Van shuts off while driving

  • 3.8L
  • 6 CYL
  • FWD
  • 220,000 MILES

We drive this van anywhere from forty five miles to sixty miles and it will shut off. I have to let it sit for a few minutes, then I will get me another ten miles (if I am lucky) then it shuts off again. We have already replaced the ECM, what else could it be? I am having to use my fifteen passenger van as a daily driver right now.

Do you
have the same problem?
Friday, June 23rd, 2017 AT 3:14 PM

1 Reply


You have not included any test results or information to start the diagnosis, but one dandy observation is the engine will restart after only a few minutes. A real common cause of this type of stalling on any brand of vehicle is a crankshaft position sensor or camshaft position sensor that is failing by becoming heat-sensitive, but your symptoms do not really match this problem. With those sensors, they typically work okay as long as you keep driving and natural air flow keeps them cool. The problem occurs when a hot engine is stopped for a short period of time, as in when stopping for gas, then the heat migrates up to the sensors and causes one to fail. The other clue is it almost always has to cool down for at least an hour before it works again and the engine will restart.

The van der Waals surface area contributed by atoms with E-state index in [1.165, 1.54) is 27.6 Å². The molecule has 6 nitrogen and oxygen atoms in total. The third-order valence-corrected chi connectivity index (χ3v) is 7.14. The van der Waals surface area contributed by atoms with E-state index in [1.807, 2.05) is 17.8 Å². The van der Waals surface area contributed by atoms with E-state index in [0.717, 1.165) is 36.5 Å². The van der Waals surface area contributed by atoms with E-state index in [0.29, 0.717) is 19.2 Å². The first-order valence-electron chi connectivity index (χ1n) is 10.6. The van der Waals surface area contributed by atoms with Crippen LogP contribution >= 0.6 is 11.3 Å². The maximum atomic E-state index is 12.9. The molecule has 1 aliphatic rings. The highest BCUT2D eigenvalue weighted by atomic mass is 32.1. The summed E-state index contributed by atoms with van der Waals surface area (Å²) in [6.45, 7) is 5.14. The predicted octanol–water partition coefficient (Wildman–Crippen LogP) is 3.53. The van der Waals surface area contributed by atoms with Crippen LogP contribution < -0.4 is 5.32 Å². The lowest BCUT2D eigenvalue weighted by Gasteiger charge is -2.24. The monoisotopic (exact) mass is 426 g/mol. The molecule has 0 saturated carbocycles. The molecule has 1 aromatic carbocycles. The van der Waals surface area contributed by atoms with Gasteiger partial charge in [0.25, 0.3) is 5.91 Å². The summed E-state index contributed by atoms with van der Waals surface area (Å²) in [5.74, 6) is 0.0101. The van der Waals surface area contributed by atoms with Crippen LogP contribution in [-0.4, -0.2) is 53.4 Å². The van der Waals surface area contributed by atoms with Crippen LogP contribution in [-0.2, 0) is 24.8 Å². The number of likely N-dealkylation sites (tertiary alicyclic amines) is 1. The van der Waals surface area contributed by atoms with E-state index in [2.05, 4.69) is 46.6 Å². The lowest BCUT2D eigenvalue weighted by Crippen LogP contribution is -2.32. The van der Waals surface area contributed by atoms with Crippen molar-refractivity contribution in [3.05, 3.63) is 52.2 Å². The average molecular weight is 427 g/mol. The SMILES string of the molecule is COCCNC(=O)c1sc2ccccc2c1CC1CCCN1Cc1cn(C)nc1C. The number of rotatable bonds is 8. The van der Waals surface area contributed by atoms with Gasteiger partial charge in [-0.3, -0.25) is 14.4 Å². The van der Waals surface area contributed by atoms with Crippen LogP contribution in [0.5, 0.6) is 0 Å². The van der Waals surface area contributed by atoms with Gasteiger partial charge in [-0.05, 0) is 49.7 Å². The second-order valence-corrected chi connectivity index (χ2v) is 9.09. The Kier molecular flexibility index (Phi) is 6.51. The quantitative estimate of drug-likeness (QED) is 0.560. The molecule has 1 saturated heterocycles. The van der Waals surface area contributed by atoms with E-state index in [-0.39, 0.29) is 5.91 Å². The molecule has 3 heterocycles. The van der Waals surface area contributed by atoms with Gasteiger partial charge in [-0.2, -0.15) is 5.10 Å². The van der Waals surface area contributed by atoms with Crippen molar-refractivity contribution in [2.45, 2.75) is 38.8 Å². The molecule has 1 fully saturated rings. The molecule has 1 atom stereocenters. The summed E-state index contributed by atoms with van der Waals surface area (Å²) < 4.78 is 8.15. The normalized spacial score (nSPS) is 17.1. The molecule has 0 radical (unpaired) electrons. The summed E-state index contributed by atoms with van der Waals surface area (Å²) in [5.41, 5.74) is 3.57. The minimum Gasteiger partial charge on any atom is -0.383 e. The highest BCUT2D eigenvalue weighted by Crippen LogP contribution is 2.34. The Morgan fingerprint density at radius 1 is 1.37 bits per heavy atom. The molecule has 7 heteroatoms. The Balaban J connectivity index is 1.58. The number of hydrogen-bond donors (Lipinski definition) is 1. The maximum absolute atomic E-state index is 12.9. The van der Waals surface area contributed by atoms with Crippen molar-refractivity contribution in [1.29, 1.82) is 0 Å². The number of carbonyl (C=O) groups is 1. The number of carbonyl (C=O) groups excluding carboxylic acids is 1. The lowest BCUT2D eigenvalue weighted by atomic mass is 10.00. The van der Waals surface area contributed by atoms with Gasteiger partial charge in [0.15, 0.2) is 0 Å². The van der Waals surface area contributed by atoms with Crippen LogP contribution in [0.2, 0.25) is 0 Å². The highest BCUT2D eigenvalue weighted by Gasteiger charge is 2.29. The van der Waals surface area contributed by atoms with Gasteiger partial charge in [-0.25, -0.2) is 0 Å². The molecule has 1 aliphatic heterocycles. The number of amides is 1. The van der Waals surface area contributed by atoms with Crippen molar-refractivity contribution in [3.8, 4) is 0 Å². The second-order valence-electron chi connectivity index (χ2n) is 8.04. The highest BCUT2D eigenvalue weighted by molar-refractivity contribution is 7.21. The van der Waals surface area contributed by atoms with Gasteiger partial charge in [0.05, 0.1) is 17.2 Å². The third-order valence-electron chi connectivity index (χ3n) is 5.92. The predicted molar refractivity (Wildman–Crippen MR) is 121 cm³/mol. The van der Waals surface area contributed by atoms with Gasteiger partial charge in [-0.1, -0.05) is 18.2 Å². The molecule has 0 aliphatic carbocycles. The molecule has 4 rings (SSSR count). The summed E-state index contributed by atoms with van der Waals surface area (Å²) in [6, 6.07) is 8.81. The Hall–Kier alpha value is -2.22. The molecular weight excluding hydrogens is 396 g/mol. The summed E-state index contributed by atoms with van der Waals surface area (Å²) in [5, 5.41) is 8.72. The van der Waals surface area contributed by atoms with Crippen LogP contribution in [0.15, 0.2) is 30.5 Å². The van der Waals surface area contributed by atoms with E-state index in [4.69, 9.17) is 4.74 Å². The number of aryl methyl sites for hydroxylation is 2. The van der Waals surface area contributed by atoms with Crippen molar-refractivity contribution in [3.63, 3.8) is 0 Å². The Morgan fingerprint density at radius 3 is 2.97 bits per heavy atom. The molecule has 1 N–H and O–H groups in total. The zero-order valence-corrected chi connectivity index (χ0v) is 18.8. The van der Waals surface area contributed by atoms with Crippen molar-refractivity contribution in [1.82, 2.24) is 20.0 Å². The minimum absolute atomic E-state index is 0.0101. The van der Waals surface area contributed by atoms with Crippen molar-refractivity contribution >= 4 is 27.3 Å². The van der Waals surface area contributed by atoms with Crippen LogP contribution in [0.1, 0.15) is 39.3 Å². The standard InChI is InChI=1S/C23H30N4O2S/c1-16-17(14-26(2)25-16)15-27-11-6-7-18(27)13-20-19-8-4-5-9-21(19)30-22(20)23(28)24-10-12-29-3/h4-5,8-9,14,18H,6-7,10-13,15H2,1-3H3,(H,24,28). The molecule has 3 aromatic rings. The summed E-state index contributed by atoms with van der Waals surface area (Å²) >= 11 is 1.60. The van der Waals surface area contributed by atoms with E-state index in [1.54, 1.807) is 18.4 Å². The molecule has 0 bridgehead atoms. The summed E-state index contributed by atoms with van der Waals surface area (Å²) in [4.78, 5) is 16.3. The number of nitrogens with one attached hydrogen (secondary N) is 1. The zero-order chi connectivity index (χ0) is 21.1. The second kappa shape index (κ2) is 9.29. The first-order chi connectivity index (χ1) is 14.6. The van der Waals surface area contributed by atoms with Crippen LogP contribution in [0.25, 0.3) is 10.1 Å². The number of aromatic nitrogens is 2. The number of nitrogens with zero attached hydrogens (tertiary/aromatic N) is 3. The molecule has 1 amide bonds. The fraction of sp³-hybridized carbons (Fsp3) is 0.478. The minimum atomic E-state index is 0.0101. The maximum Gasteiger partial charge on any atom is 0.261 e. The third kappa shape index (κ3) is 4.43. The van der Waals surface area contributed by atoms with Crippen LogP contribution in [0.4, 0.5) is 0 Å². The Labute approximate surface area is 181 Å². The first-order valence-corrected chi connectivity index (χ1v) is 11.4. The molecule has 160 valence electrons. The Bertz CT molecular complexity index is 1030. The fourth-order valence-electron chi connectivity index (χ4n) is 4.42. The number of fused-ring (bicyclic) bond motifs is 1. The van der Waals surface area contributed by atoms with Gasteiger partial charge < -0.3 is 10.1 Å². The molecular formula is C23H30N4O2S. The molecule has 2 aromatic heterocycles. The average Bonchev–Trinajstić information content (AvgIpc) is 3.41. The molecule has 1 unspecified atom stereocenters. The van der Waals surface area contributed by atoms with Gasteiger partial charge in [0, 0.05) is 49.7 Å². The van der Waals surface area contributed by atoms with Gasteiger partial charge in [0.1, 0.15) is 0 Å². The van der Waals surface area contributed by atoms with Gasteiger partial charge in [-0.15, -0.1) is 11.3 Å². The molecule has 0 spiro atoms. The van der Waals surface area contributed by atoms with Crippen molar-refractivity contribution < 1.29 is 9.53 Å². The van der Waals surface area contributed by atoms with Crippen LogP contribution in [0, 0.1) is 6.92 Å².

Your observation of being able to restart the engine after only a few minutes points to a very elusive cause. That is a collapsing pick-up screen inside the gas tank. That blocks fuel flow to the pump. An additional clue to look for is the stalling usually occurs when the largest volume of fuel is being pumped, which is during coasting. The engine will usually run fine at higher speeds and when accelerating. I had this happen to me four times with three vehicles. With one of them, it took me four hours to get through Minneapolis with road construction on all three bypasses, then, once out of the city, my van ran fine the next three hours all the way home, until I started coasting, then it stalled again and I had to wait a few minutes.

You can also identify this cause by connecting a fuel pressure gauge and clipping it under a wiper arm so you can watch it while driving. You'll see pressure drop a little when coasting, but if the screen is plugged or collapsing, pressure will drop abnormally-low. In my case, forty five pounds was normal during coasting, but with the plugged screen, it dropped to twenty pounds when coasting, and stalling and surging showed up at fifteen pounds.

The screen costs around $12.00, but the fuel pump assembly has to be removed from the tank to replace it.

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Friday, June 23rd, 2017 AT 3:41 PM

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